Lisa Jones: Yes, that's a great starting point. You mentioned earlier about talking more about the genetic predisposition. Could you talk more about that?

Dr Amylee Amos: The primary gene variant that we're looking at is APOE4. So for anyone who's not familiar, we all have two copies of APOE, and they can be any combination of APOE2, three, and four. APOE2 appears to be protective against Alzheimer's, APOE3, which is by far the most common appears to give you a neutral risk, and APOE4 is the high risk for sporadic or late-onset Alzheimer's disease. Although again, late-onset, and early onset, are not nearly as black and white in those terms as people like to think, so you can get late-onset Alzheimer's much earlier than most people think

So, APOE4 is a test that has become far more common. It used to only be tested by some functional cardiologists and people like that because it's also a risk factor for cardiovascular disease. It's a lipoprotein, so that makes a lot of sense. But now companies such as direct-to-consumer genetic testing companies like 23andMe, test for APOE and will tell an individual whether or not they carry zero, one, or two copies of APOE4. So, now a lot more people know what their variants are.

This is an extremely well-studied variant, so what we do is leverage that information, we leverage what we know about this genetic variant to help personalize the diet and lifestyle further.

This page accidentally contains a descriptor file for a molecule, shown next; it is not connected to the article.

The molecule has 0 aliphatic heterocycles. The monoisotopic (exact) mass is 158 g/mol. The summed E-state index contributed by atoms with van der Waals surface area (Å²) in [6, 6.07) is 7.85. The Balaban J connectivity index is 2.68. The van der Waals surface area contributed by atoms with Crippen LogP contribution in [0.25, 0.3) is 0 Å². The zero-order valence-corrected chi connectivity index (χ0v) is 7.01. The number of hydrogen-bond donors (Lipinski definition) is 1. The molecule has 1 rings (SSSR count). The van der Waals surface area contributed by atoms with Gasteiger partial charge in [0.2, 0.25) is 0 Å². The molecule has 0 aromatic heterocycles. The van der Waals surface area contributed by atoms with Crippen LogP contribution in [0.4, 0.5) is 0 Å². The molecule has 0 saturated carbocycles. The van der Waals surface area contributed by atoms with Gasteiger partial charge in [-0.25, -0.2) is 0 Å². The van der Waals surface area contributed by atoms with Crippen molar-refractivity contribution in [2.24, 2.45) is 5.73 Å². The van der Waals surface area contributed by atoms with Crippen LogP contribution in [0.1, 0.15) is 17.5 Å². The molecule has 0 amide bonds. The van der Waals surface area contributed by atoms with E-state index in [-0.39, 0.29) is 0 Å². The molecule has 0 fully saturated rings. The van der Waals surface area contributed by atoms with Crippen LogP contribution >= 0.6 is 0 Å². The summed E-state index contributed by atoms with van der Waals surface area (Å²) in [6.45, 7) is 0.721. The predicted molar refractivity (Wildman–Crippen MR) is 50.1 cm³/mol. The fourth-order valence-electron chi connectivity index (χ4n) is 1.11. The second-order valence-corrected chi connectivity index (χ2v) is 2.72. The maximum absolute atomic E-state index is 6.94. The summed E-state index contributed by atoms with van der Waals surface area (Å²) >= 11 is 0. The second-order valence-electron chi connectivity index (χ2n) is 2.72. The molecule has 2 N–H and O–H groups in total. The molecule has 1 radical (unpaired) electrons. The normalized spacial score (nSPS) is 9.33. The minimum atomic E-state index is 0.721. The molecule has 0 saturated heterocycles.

So of course Alzheimer's, is a highly complex chronic disease. Even just in terms of genetics, this is polygenic etiology, as well as many other modifiable lifestyle factors. So it's not to say that just because an individual has APOE4 means that they'll get Alzheimer's, and it doesn't mean that just because you don't have APOE4 that you won't get Alzheimer's, it's far, far more complex than that. But that's certainly the strongest genetic risk factor that we know of right now for sporadic onset, so that's what we would be looking at.

Lisa Jones: Well, I think that makes it kind of like you mentioned the 23andMe. If somebody went on their own and they had that done and then they're trying to interpret the results, I think back to what you were saying, refer to somebody that specializes in it to tell you what the results actually mean, 'cause you can be misinterpreting it and assuming things that may not be kind of what you were just saying, right?

Dr Amylee Amos: You're absolutely right. In fact, I mean, I work with that patient that you just described all the time. Someone who has found out they carried this variant, they're absolutely petrified, because often they've had a parent or loved one suffer from Alzheimer's disease and they think, "This is it. I've got it too, and this is my future."

That doesn't have to be the case. As I said, we can use the information. It's not something to be fearful of, but rather it's kind of a knowledge is power type of situation. So we use the information, we use everything that's known about this variant to further personalize the diet.

Lisa Jones: Yes, personalized nutrition.

Dr Amylee Amos: Yep.

Lisa Jones: I like it.

Dr Amylee Amos: Exactly.

Lisa Jones: Well, thank you Dr. Amylee for coming on and talking about the latest research with us today.

Dr Amylee Amos: Absolutely. Happy to be here.